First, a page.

Monday, November 14, 2022

Umar Al Farooq - The Great Caliph - Part Three: A Paragon Of Nobility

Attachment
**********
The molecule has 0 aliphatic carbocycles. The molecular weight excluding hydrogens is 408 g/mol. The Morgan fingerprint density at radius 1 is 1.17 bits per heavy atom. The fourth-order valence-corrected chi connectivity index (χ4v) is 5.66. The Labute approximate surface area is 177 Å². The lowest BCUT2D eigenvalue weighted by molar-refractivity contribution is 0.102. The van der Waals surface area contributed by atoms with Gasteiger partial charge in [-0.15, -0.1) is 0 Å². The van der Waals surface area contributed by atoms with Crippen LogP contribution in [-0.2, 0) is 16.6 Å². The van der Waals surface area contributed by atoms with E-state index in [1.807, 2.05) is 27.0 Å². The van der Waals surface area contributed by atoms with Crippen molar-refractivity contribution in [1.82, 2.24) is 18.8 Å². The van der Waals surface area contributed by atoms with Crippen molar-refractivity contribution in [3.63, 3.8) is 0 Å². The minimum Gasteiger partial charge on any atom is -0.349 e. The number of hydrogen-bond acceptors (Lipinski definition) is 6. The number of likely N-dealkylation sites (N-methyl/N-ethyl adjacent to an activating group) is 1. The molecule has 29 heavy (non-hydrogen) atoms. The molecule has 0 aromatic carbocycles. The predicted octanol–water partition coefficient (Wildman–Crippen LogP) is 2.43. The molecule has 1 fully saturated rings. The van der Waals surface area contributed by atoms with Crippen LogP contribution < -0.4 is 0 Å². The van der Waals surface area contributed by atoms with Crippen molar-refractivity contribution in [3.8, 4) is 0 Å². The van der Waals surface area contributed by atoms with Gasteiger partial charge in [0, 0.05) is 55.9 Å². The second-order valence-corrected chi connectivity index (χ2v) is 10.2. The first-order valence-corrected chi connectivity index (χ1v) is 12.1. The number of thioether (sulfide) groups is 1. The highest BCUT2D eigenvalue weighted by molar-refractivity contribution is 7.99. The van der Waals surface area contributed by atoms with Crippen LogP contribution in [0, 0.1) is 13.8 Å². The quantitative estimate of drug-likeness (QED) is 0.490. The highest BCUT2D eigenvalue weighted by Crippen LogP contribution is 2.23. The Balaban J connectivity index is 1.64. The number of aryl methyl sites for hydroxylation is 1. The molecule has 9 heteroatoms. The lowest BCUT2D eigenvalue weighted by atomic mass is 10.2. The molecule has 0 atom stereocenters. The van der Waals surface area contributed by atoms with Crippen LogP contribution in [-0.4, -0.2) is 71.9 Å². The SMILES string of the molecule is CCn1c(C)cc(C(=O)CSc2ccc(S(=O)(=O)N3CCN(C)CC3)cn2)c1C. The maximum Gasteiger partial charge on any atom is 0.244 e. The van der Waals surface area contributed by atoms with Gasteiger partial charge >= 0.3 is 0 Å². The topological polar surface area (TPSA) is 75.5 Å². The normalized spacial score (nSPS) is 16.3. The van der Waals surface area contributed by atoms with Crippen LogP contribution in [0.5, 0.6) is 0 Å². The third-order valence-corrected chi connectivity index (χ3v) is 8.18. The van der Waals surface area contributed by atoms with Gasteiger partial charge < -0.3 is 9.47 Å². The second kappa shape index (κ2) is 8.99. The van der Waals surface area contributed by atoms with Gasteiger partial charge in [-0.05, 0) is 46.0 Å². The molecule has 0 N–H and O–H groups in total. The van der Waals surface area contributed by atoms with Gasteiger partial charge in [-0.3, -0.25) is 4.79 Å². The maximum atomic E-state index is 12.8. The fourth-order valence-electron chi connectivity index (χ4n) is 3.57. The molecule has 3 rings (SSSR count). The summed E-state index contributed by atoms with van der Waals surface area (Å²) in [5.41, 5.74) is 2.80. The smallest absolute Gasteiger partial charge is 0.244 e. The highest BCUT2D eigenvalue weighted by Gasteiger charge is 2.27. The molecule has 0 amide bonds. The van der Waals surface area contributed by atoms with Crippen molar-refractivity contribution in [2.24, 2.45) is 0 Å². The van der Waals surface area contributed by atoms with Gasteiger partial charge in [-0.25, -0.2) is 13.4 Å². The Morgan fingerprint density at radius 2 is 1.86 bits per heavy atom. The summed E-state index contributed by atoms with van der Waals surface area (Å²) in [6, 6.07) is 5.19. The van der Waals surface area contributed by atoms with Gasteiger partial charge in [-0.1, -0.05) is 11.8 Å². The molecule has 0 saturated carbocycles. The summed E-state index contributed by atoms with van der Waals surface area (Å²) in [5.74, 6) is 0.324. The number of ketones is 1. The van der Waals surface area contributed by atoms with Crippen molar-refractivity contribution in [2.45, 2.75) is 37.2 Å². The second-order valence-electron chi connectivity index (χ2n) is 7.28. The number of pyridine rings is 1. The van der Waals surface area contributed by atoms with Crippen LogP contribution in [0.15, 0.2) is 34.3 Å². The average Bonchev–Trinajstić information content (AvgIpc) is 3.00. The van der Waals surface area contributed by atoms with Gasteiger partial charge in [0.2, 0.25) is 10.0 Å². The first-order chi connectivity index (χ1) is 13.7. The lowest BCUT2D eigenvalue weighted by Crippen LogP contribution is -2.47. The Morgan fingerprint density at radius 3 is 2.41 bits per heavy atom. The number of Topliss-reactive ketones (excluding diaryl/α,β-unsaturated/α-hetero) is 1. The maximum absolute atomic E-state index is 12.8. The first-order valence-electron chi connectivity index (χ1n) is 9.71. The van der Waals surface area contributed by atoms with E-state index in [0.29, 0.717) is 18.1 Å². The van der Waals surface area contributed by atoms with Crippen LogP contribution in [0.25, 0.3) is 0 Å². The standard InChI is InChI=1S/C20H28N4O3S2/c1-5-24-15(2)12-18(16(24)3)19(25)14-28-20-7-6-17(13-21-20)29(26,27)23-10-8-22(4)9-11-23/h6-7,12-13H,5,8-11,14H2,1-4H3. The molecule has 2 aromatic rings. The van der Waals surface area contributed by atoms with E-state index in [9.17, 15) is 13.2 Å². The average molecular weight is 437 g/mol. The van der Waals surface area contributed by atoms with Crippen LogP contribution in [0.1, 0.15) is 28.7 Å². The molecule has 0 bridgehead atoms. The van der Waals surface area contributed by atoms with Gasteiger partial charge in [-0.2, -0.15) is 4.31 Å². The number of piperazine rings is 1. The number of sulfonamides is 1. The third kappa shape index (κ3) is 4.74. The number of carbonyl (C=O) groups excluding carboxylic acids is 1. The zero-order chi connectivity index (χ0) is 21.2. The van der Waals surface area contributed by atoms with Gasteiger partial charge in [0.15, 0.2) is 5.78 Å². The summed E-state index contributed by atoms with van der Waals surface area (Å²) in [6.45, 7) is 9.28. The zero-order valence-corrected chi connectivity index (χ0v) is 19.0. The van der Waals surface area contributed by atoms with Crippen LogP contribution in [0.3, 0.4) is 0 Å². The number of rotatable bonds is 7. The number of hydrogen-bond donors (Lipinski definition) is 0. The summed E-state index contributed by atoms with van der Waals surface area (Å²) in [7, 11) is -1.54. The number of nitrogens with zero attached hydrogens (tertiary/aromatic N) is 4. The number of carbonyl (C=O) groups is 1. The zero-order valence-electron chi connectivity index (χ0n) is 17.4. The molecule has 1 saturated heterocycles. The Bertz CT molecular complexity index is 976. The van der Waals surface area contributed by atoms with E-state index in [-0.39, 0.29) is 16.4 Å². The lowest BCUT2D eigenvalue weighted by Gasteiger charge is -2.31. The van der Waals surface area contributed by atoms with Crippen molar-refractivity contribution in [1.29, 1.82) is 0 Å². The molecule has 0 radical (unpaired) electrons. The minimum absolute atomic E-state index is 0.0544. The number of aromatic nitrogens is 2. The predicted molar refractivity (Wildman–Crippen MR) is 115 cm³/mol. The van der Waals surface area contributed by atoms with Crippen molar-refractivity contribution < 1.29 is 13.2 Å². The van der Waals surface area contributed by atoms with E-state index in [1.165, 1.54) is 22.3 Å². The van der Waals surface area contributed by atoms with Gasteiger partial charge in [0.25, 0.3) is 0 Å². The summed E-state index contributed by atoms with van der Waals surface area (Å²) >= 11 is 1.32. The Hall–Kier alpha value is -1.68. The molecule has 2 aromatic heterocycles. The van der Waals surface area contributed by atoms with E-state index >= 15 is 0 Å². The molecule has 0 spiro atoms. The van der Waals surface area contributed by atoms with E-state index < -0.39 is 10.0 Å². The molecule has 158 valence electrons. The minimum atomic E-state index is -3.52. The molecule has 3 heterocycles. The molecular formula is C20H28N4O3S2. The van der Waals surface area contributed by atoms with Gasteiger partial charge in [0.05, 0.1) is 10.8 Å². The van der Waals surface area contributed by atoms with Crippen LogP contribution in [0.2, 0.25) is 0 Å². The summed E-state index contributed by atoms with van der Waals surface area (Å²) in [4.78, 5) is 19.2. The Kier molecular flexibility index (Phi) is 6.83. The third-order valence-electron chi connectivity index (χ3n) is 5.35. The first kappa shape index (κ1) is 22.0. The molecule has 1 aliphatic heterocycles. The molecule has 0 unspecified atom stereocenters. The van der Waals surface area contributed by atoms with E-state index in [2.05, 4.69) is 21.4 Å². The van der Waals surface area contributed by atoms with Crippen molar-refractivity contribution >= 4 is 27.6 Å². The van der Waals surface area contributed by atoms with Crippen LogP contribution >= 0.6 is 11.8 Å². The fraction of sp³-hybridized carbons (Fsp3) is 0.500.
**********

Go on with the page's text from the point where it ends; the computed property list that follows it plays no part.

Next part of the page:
By Moin Qazi, New Age Islam 14 November 2022 Amongst The Nations Before Your Time, There Have Been Inspired People(Who Were Not Prophets), And If There Is One Amongst My Ummah, He Is Umar - Prophet Muhammad A Paragon Of Nobility History bends to the will of man when it is faithful and steadfast. Umar was one such man. He bent history to his will, leaving a legacy that successor generations have looked upon as a model to copy. He was one of the greatest conquerors, a wise administrator, a just ruler, a monumental builder, and a man of piety who loved God with the intensity of great conquerors. Prophet Muhammad planted the seed of Tawhid. At its most elemental level, Tawhid means belief in one God. In its historical sense, it connotes a God-focused civilization, where all human effort is directed toward seeking Divine pleasure. Abu Bakr, with his wise intercession at a historic moment, ensured that the seed did not perish with the death of the Prophet. During the caliphate of Umar, the seed grew into a full-blown tree and bore fruit. Umar shaped the historical edifice of Islam and whatever Islam became or did not become in subsequent centuries is due primarily to the work of this great soldier. Indeed, Umar was the architect of Islamic civilization. It is reported that Umar wept when the following verse in the Qur’an was revealed to the Prophet: “We offered the trust to the mountains, heavens and the earth, but they declined, being afraid thereof, but humankind accepted it. Indeed humankind was unjust and foolish” (Qur’an, 33:72-73). Umar understood that the trust referred to here is human free will. Humankind accepted this trust, while all other creations declined it. When the will of man is exercised in a manner that befits human nobility, it elevates him to a position higher than that of the angels. When free will is abused, it reduces humans to the most wretched creatures. No man understood this better than Umar and few since the Prophet carried this trust with as much wisdom, humility, determination, sensitivity, persistence, and courage. Measured by any yardstick, Umar was one of the most significant figures in human history. A Simple And Pious Ruler The most delicate pearls in the world come from the Arabian Gulf. Pearls were traditionally graded into five kinds. The pearl of the highest quality, the perfect pearl, is called al-Jiwan. Among all leadership qualities, great and small, integrity is al-Jiwan. Integrity implies such rectitude that one is incorruptible or incapable of being false to a trust or a responsibility or one’s standards. as the Latin proverb says, integrity is the noblest possession. In the case of Umar, his impeccable integrity was his most treasured asset. Umar despised the trappings of kingship and wealth. Foreign visitors were always amazed that there was no protocol for gatekeepers, court chancellors, or bodyguards. Umar was extraordinarily pious and averse to worldly luxuries. He preferred simplicity to extravagance. He deposited all assets and wealth meant for the ruling caliph into the Bait Al Maal. He even abandoned the royal palace and chose to live in a modest house. He wore rough clothes instead of royal robes and often went unrecognized in public like his great-grandfather Caliph Umar ibn Al Khattab. Umar led an austere life that had been transfused in him by his revered Master—Prophet Muhammad. He would preside over the advisory council meetings in the mosque, where he would receive ambassadors from the Persian and Roman empires. He was a firm believer in the efficacy of prayer and disdained superstitious beliefs. It is said that the Christian Copts of Egypt became worried when the yearly flood in the Nile was delayed. This would have threatened their crops. According to an old custom, they decided to cast into the river an effigy of a beautiful woman, The Bride of the Nile. They sought permission from the Caliph. Umar sent the following reply to them: “From Commander of the Faithful to river Nile. Greetings, If in times you have risen on your own will, then stay your flood; if by the will of Almighty Allah, then to Him we pray that your waters may rise and overspread the land.” Umar instructed that this letter should be cast into the river, it would be enough. It was done, and the tide began to rise in large quantities. Umar’s Honesty On one occasion, Umar said from the pulpit, “O people, in case you ever find me tilting towards worldliness, what will you do then?” A man rose from the gathering, drew his sword and said, “You will be beheaded with it.” To further test him, Umar said, “You, daring to say so to me.” The man remained resolved and said, “Yes, it will be like this for you.” Umar said, “Thank God. I have men like you who dare to straighten me out if ever I choose to deviate from the right path”. On several occasions, foreign envoys and messengers deputed to Umar by their rulers and generals found him resting under a palm tree or praying in the mosque with ordinary people. It was impossible to distinguish the Caliph from the general crowd. Such was the simplicity and earthiness of Umar. He slept on a bed of palm leaves. His diet was dates or coarse barley bread dipped in salt; his drink was water; sometimes, he would eat bread without salt by penance. He preached in a tattered cotton gown, patched in 12 places. Once, the Governor of Kufa visited him while he was taking his meal comprising barley bread and olive oil. The Governor said, Ameerul Mu’mineen (Muslim Head of State), enough wheat is produced in your dominions, why don’t you take wheat bread. Feeling somewhat offended, the Caliph asked him in a melancholy tone, “Do you think wheat is available to every person inhabiting my vast dominions?” “No,” replied the Governor. “Then how can I take wheat bread unless it is available to all my people”? remarked the Caliph as the Governor sighed in embarrassment. The Qur’an condemns those who overindulge in worldliness and, yet, says that monasticism is not something God prescribes (Q57:27). The problem, though, is that too often, the “balance” tilts more towards materialism than simplicity. Therefore, one of our time's spiritual and ethical responsibilities is to rediscover an appreciation for living a simple life. Prophet Muhammad said, “Every religion has a chief characteristic and the chief characteristic of Islam is modesty.” During his travels, Umar would take no tent but throw his gown over a low bush and lie down in the shade. He performed the pilgrimage nine times during his caliphate. Piety, abstinence, and downright simplicity were the hallmark of his character. “His walking stick,” wrote one Muslim historian,” struck more terror in those who were present than another man’s sword.” He would spend several nights visiting townships and going about the streets of Madinah to find out if anyone needed help or assistance. The general social and moral tone of Muslim society at that time is well-illustrated by the words of an Egyptian who was sent to spy on the Muslims during their Egyptian campaign. He reported: “I have seen a people, every one of whom loves death more than he loves life. They cultivate humility rather than pride. None is given to material ambitions. Their mode of living is simple. Their commander is their equal. They make no distinction between superior and inferior, between enslaver and enslaved person. When the time of prayer approaches, none remains behind….” Al-Awza’i once narrated: “Umar came out in the depths of the night and was sighted by Talha, a renowned Companion of the Prophet. ‘Umar went and entered a house and then entered another one. The following morning, Talha went to this house, where he saw a blind, disabled old lady. He said to her, ‘Why does this man come to you?’ She said, ‘he has taken care of me since such and such. He comes, helps me with what is good for me, and takes away the harm.’ Talha said, ‘O Talha, may your mother be bereft. Are you following the slips of ‘Umar?’” (The Virtues of ‘Umar ibn Al-Khattab, by Ibn al-Jawzi, p. 68) Treatment Of Conquered Umar designed and controlled the general policy and laid down the rules for administering the newly conquered territories and their people. Accordingly, the conquered masses were undisturbed regarding their religion, community life, and properties, provided they paid the protection money (Jizyah). However, this tax was levied on able-bodied men only. It was not imposed on women, children, the poor, and the aged who could not work, as also the blind, the lame, and the insane. Religious leaders like priests or monks dependent on the alms of the rich were also exempted. This tax was usually assessed on a sliding scale, four gold coins (the golden denarius or dinar then weighed around 4 grams) for a wealthy merchant, two for a shopkeeper, and one for a poor labourer. Local notables were included in the new administration, old taxes were collected and Greek, Persian, or Copt remained the official language in these territories for fifty years. Conversion of the subjects to Islam was not encouraged. Non-Muslims took part in consultations on matters of national interest. Local Zoroastrians and Marian chiefs in Iraq were consulted, and a Copt from Egypt was invited to Medina for consultation. The head of the revenue department in Medina was Greek. In 13 AH (635), 4000 prisoners arrived in Medina after the capture of Kaisariyah (Caesarea). Some of them were employed as clerks, and some as manual labourers for the Muslims. Abu Musa Ashari had a Christian secretary. Compassion And Justice Umar instructed Muslim armies to act humanely and not to destroy any crops of enemies. The landowners whose crops were damaged on account of the movement of the troops were given ample compensation. Once he gave 10,000 dirhams to a farmer whose harvest was destroyed by the Muslim army. On his way back from Syria, Umar passed by some men who had been standing in the sun with oil poured over their heads (to attract the flies). Upon inquiry, he was told that they were liable for tribute but had not paid it and were punished until they delivered it. Their excuse was that they were too poor to pay. Upon hearing this, Umar said, ‘Let them go, do not annoy them, for the Prophet of Islam said: Do not annoy people, for one who annoys people in this world will be punished on the Day of Judgment.’ Umar inferred from a verse of the Holy Qur’an that Sadaqa money should be expended on two society groups, Fuqara, and Masakin. By the former is meant the helpless Muslims, and by the latter needy Jews and Christians. Accordingly, non-Muslims were also helped by such funds. Once Umar saw an old Christian begging, he asked why he was begging. ” I have to pay Jizyah, and I am unable to do that due to my age,” was his reply. Umar regretted that we enjoy the fruits of their labour when they are young and should be neglectful when they are old. He brought the old man home, provided assistance, and directed the supervisor of Bait al-Mal (state treasury) to give him a subsistence allowance. The man was also exempted from paying Jizyah. When Umar was passing through al-Jabiyah in the province of Damascus, he saw some Christians smitten with elephantiasis, and he ordered that they be given something out of the Sadaqah. Food stipends are assigned to them. Old age pension was given to older people whether they were Muslims or non-Muslims; similarly, poor houses were open to all. When Jews of Khaibar and Christians of Najran were ordered to settle elsewhere, they were paid the full value of their lands and properties. Likewise, when the people of Araboos, a town situated on the border between Syria and Asia Minor, were exiled because of their espionage for the Romans, they were given double the value of their properties, land, and cattle. Writes Ameer Ali, the noted historian, “(He was) stern but just, far-sighted thoroughly versed in the character of his people, he was specially fitted for the leadership of the unruly Arabs. He had held the helm with a strong hand. He was a man of towering height, austere and frugal, always accessible to his subjects.” He never denied the military laurels to his fighting men. He was a statesman and an acknowledged and acclaimed strategist of empire-building. Still, He allowed his generals complete freedom of action during their campaigns and willingly conceded the glory they deserved when they returned as victors. The Demotion Of Khalid Khalid bin Walid was an exemplary military commander of Islamic armed forces since the tenure of Abu Bakr. He was also known as Sayf Allāh al-Maslūl (Drawn Sword of God). He occupied a unique position on account of his valour and bravery. He was known to be a gritty and tenacious soldier who inspired awe in the opponents’ camps. Umar always held him in high esteem and admired his chivalry. In a weird development, Umar stripped Khalid of his command of the Syrian division for uncertain and highly debated reasons. He instead entrusted the command to his favourite person: Abu Ubaidah (l. 583-639 CE), a humane leader and a true gentleman; he had also been one of Muhammad's favourite companions (there were ten in total, four of whom were the four Rashidun Caliphs). The Caliph also reinforced the Muslim forces in Iraq with fresh troops under a new leader: Sa'd ibn Abi Waqqas (l. 595-674 CE). In 636 CE, the Byzantine Empire struck back at the Muslims. Although Khalid was no longer officially in command, he was highly respected by the soldiers owing to his expertise in warfare. Taking his advice, the Muslim forces retreated to the Yarmouk River. It was here that the battle that would determine the region's fate for centuries to come took place. The elite Byzantine troops outnumbered their foes, but Khalid was no stranger to fighting against odds. The Byzantines suffered a crushing defeat; the army was routed with slaughter, and many perished due to drowning in the river. Not only did the Muslim position in Syria become uncontested, but they also took hold of the Levant soon after; later in the same year, they were at the gates of Jerusalem – the third holiest Islamic city, also holy for the Jews and Christians. The same year, on the other side of the Syrian Desert, the Saracen forces (as European history refers to Arabs and Muslims) under Sa'ad met the mighty Sassanian Empire under their legendary leader: Rustam Farrokhzad – a man with a similar reputation to that of Khalid. The Battle of al-Qadisiyya (636 CE) proved hopeless for the Arabs at first, but the fateful death of Rustam demoralized his forces, who were utterly defeated. The Rashidun forces had emerged triumphant against staggering odds once again, and this victory had immediately brought the whole of Iraq and the Sassanian capital of Ctesiphon under control. Umar ordered the forces not to proceed into the unfamiliar territory of Iran lest they be defeated, and their gains reversed. The importance of these two victories cannot be overstated; the defenses of the opposing forces were crushed, and they could not field effective counterattacks at similar levels anymore. After the success at Yarmouk, Umar arrived in Syria and the Levant primarily to receive the surrender of Jerusalem (which was under siege) and to manage domestic affairs in the region. Meanwhile, it became known that Umar had removed Khalid from command for good; sources argue whether Umar had personal problems with him or if it was due to Khalid's harsh nature. The vast majority of Muslim historians suggest that Umar might have done so to show that God gave them their victories and that no matter who led them, God's help was the only determining factor; at least, this was what he announced in public. Umar might have thought exactly as he had declared, or his actual reason was one of the two mentioned above; the real reason remains in mystery. Despite some controversies against him, Khalid was very popular among the Muslim troops who would follow him into any battle, no matter how bad the odds were. Before his dismissal, Khalid had led successful expeditions into Anatolia and Armenia in 638 CE. Though he was encouraged to rebel against the Caliph, he refused to do so and retired peacefully. Umar appointed Abu Ubaidah as the governor of Syria – he had also wished to nominate him as his successor. Still, the latter died in 639 CE in the wake of the plague that devastated the area. Khalid’s fame worried Umar, who saw it as a possible threat to his authority. Umar needed the pretext to take punitive action against Khalid. He found one such excuse when Khalid, during his stay at Emesa, had a unique bath with a particular substance prepared with an alcoholic mixture. Umar’s spies informed him of the incident. Since alcohol is forbidden in Islam, a strong ground for punishment arose, and Umar took notice of it, asking Khalid to explain the misconduct. Khalid felt that this was carrying the Muslim ban on alcohol a bit too far since it dealt only with the drinking of it and not its external applications. The excuse was enough for Umar and the senate at Madinah to be satisfied. Incidentally, another more potent opportunity came Umar’s way when shortly after Khalid’s capture of Marash (Kahramanmaraş) in the autumn of 638, he came to know of Ash’as, a famous poet and warrior on the Persian front, reciting a poem in praise of Khalid and receiving a gift of 10,000 dirhams from him, apparently from the state treasury. Umar and his senate identified this act as a misuse of state treasure, though not as punishing as losing one’s office. In the case of Khalid, this was the excuse that Umar needed. He immediately wrote a letter to Abu Ubaidah asking him to bring Khalid in front of them and take off his cap. Umar wanted Abu Ubaidah to ask Khalid from what funds he gave to Ash’as: from his pocket or the state treasury? If he confessed to using the spoils, he was guilty of misappropriation. He was guilty of extravagance if he claimed that he gave from his pocket. In either case, he would be dismissed, and Abu Ubaidah would take charge of his duties. Umar was known for his punctiliousness with rules and never compromised while dispensing justice. He immediately relieved him from his position when he was in the midst of the battle of Yamuk. The manner of Khalid’s deposition is worth mentioning. In a public assembly, the messenger entrusted with the writ of testimony questioned Khalid about the source from which he had met the grant. Umar’s orders were that Khalid should be forgiven if he only admitted his offense, but Khalid was unwilling to stoop to the indignity of a confession. The messenger was, therefore, compelled, as a mark of deposition, to remove Khalid’s turban from his head, and, as a punishment for his defiant attitude, he bound his neck with the same turban. Khalid’s humble acceptance of his new position, a mere warrior among the thousands of other Arab horsemen, was the stoic action that would complete his identity among the pantheon of Arab heroes. One is taken by surprise to find that a mighty general who had no equal in the whole of the Islamic world and whose redoubtable sword had sealed the fate of Iraq and Syria was thus made to drink the cup of humiliation to the dregs but suffered not a murmur to escape his lips. The event, however, shows Khalid’s candour and love of truth on the one hand and Umar’s might and grandeur on the other. On reaching Amasia, Khalid made a speech regarding his deposition, in which he observed that Umar, the Commander of the Faithful, appointed him Chief of Syria but dismissed him when he had conquered the whole of that country. On this, a soldier got up and said: “Hold thy tongue, O Chief! Such words might engender sedition.” “Yes,” rejoined Khalid, “but sedition cannot grow while Umar lives.” Khalid came to Madinah and waited on Umar. “O Umar!” said he “by Allah, you do me an injustice.” “How did you manage to amass so much wealth?” asked Umar. “From the spoils of war,” replied Khalid. He then added that he was willing to makeover any sum over and above sixty thousand dirhams that might be found in his possession to the Caliph. Calculations were accordingly made, and the surplus, which amounted to 20,000 dirhams, was remitted to the public treasury. “Khalid!” said Umar to the ex-Commander-in- Chief, “by Allah, I love you and honour you at the same time.” Thus saying, he wrote to all the provincial governors to the effect that he did not dismiss Khalid because he was offended by him or because he deemed him guilty of breach of trust but because he had seen that the people grew more and more attached to him and that he accordingly considered it advisable to depose Khalid so that his admirers might realize that God disposes of everything. These facts will enable an intelligent observer to quickly understand the causes that led to Khalid's deposition and the prudent considerations on which it was based. The wife of Khalid, upon feeling such pain of her husband, told Khalid: “You were given the title of ‘Saifullah’ meaning, ‘The Sword of Allah’ and, the sword of Allah is not meant to be broken and hence, it is not your destiny to be a ‘martyr’ but to die like a conqueror.” When he cashiered his foremost tactician, Khalid, this was not because of a fit of brilliant subordinate jealousy but because he found Khalid guilty of certain charges. Still, Umar continued to respect the great soldier for his valor. Some versions say the soldier was not happy as it was his dream to die a martyr, which couldn't be achieved. Stern ruler A strong ruler, stern towards offenders, and ascetic to the point of harshness, Umar was universally respected for his justice and stentorian authority. He warned his deputies, whether governors of vast provinces or generals in command of tens of thousands of warriors, not to be seduced into basking in pomp and splendour or to be ever found closing the house doorways to the poor. He despised extravagance and displays of opulence. Once a Christian complained to Umar in the Harem in Makkah that he had been doubly taxed on his horse. He submitted this complaint when Umar was delivering the sermon there. Later, when he returned to the capital, the same Christian who had complained came to him to remind him of it. Umar told him, “I’m the Hanifi who took care of your complaint there and then.” The Rule Of Democracy True democracy, as preached and practiced during the caliphate of the first four Caliphs, has hardly any parallel in the history of humanity. Since Islam is democratic religion, the Qur'an explicitly states that the affairs of the state should be conducted through democratic consultation. The Prophet himself did not make any significant decision without consultation. The seedling of democracy planted by the Prophet, and nourished by Abu Bakr, blossomed in the caliphate of Umar. Two consultative bodies functioned during his reign; one was a general assembly that was convened when the state was confronted with critical matters. The other was a unique body comprising unquestionable integrity persons consulted on routine and urgent matters. Even issues relating to the appointments and dismissals of public servants were brought before this working or special committee, and its decisions were scrupulously adhered to. Non-Muslims were also invited to participate in such consultations. The native Parsi chiefs were frequently consulted regarding the administration of Iraq (Mesopotamia). Similarly, Muqauqis were consulted in Egyptian matters, and a Copt had been invited to Madinah as the representative of Egypt. The provincial governors were appointed on the advice of the people and the local inhabitants. At times, the various posts in the provinces were filled by election. When the appointment of the Tax Officers was to be made for Kufa, Basra, and Syria, Umar permitted the inhabitants of those provinces to select suitable and honest officers of their own choice. The Caliph later endorsed the selection of the people. Umar strongly believed that the people must have a say in the administration of the caliphate. He strongly espoused and practiced participatory approaches. Even a poor older woman could publicly question the great Caliph for his various activities, and he had to explain his conduct on the spot. All the governors were required to assemble at Makkah on the occasion of the hajj, and any person could complain against any officer. Umar exhorted that the officers were not meant to rule; they were there to serve the people and build up a welfare state. Umar’s guiding principle of administration was: “By God, he that is weakest among you shall be in my eyes the strongest until I have vindicated for him his right. He that is strongest I will treat as the weakest until he complies with the law.” Umar was ruthless with his commanders and governors because he believed passionately in public honesty, the accessibility of rulers, and the dignity of the people. The Caliph himself practiced what he preached. Never in the annals of history has one found public service that could match the one practiced in the early caliphate of Islam. Umar lived like an ordinary man, and every man was free to question his actions. Once he said, “I have no more authority over the Baitul Mal (State Treasury) than a custodian has over the orphan's property. If I were well-to-do, I would not accept any honorarium; if not, I would draw a little to meet the ordinary necessities of life. Brothers, I am your servant; you should control and question my actions. One is that public money should neither be unnecessarily hoarded nor wasted. I must work for the welfare and prosperity of our people.” Once a person shouted in a public meeting, “O, Umar! fear God.” The audience wanted to silence him, but the Caliph prevented them from saying, “If the people do not exhibit such frankness, they are good for nothing and if we do not listen to them, we will be like them.” Such encouragement to the expression of the public ensured the efficiency and honesty of public service and state administration. The people realised the real worth of public opinion. Leadership Umar watched the people like a shepherd does over his herd. He would spend the nights in worship, often waking his family in the last part of the night to join him. One of Prophet Muhammad’s companions narrates that Umar once distributed 22,000 dirhams to the needy and had a habit of giving away bags of sugar. When Umar was asked why he spread the sugar, he said, “Because I love it, and God said in the Qur’an, ‘By no means shall you attain piety, unless you spend (in God’s Cause) of that which you love; and whatever of good you spend, God knows it well.” (Qur’an 3:92). Believed in dispensing prompt and timely justice through his earthly wisdom, he epitomized the great juristic principles of later modern and sophisticated societies. He demonstrated that uncommon common-sense could even trump learning and erudition. Much jurisprudential rhetoric has crystallized from age-old common-sense principles towards high fault in clichés and jargon. To Umar, justice was a goddess whose symbols were a throne that tempests could not shake, a pulse that passion could not stir, eyes that were blind to any feeling of favour or ill will, and the sword that fell on all offenders with equal certainty and with impartial strength. If there was somebody in the flesh with these physical features, it was Umar. His one burning desire was to do natural justice. In achieving that aim, he brushed aside the conservatism, which fails to conserve, and nurtured the form at the expense of the substance. He won great laurels in every field, but he always remained the gentle, modest, affectionate man. There are few persons other than Umar with whom the following lines of James Russell Lowell fit better: His magic was not far to seek, He was so human! Whether strong or weak Far from his kind he neither sank nor soared, But sat an equal guest at every board. No beggar ever felt him condescend, No prince presume; for still himself he bore At manhood’s simple level, and where’er He met a stranger, there he left a friend. ----- Moin Qazi is the author of the bestselling book, Village Diary of a Heretic Banker. He has worked in the development finance sector for almost four decades. Other Parts of the Book: Umar Al Farooq - The Great Caliph - Part One: Timeline Of The Life Of Caliph Umar Umar Al Farooq - The Great Caliph - Part Two: Glimpses Of The Biography That Shaped His Destiny As Well As That Of Islam URL: New Age Islam, Islam Online, Islamic Website, African Muslim News, Arab World News, South Asia News, Indian Muslim News, World Muslim News, Women in Islam, Islamic Feminism, Arab Women, Women In Arab, Islamophobia in America, Muslim Women in West, Islam Women and Feminism